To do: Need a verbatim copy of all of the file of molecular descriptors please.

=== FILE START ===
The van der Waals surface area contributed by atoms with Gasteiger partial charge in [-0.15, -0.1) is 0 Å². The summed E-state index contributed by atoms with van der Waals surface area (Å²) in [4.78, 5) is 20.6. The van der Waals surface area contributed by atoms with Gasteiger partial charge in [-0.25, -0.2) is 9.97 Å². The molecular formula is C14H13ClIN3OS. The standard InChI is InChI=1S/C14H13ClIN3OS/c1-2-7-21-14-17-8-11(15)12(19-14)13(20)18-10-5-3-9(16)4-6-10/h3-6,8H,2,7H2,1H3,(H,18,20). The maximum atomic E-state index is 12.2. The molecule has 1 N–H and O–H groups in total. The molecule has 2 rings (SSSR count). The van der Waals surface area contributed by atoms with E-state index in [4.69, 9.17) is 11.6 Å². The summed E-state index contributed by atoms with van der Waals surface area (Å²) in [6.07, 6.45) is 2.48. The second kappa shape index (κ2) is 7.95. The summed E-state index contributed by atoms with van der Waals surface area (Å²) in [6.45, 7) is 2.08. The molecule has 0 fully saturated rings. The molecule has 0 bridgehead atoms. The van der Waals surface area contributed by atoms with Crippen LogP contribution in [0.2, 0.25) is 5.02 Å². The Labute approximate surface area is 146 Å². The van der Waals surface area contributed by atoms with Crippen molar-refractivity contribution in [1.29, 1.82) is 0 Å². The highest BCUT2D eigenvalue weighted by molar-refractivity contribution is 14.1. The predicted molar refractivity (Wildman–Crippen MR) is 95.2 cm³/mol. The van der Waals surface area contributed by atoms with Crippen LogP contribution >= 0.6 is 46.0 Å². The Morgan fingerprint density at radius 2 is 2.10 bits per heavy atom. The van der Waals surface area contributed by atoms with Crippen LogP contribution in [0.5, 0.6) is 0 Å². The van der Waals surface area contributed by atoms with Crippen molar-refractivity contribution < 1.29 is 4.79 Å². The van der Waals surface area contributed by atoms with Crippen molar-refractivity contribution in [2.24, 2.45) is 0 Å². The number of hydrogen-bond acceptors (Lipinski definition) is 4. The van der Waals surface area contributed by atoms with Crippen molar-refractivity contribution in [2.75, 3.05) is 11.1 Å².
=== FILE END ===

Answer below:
The van der Waals surface area contributed by atoms with Gasteiger partial charge in [-0.15, -0.1) is 0 Å². The summed E-state index contributed by atoms with van der Waals surface area (Å²) in [4.78, 5) is 20.6. The van der Waals surface area contributed by atoms with Gasteiger partial charge in [-0.25, -0.2) is 9.97 Å². The molecular formula is C14H13ClIN3OS. The standard InChI is InChI=1S/C14H13ClIN3OS/c1-2-7-21-14-17-8-11(15)12(19-14)13(20)18-10-5-3-9(16)4-6-10/h3-6,8H,2,7H2,1H3,(H,18,20). The maximum atomic E-state index is 12.2. The molecule has 1 N–H and O–H groups in total. The molecule has 2 rings (SSSR count). The van der Waals surface area contributed by atoms with E-state index in [4.69, 9.17) is 11.6 Å². The summed E-state index contributed by atoms with van der Waals surface area (Å²) in [6.07, 6.45) is 2.48. The second kappa shape index (κ2) is 7.95. The summed E-state index contributed by atoms with van der Waals surface area (Å²) in [6.45, 7) is 2.08. The molecule has 0 fully saturated rings. The molecule has 0 bridgehead atoms. The van der Waals surface area contributed by atoms with Crippen LogP contribution in [0.2, 0.25) is 5.02 Å². The Labute approximate surface area is 146 Å². The van der Waals surface area contributed by atoms with Crippen molar-refractivity contribution in [1.29, 1.82) is 0 Å². The highest BCUT2D eigenvalue weighted by molar-refractivity contribution is 14.1. The predicted molar refractivity (Wildman–Crippen MR) is 95.2 cm³/mol. The van der Waals surface area contributed by atoms with Crippen LogP contribution >= 0.6 is 46.0 Å². The Morgan fingerprint density at radius 2 is 2.10 bits per heavy atom. The van der Waals surface area contributed by atoms with Crippen LogP contribution in [0.5, 0.6) is 0 Å². The van der Waals surface area contributed by atoms with Crippen molar-refractivity contribution < 1.29 is 4.79 Å². The van der Waals surface area contributed by atoms with Crippen molar-refractivity contribution in [2.24, 2.45) is 0 Å². The number of hydrogen-bond acceptors (Lipinski definition) is 4. The van der Waals surface area contributed by atoms with Crippen molar-refractivity contribution in [2.75, 3.05) is 11.1 Å².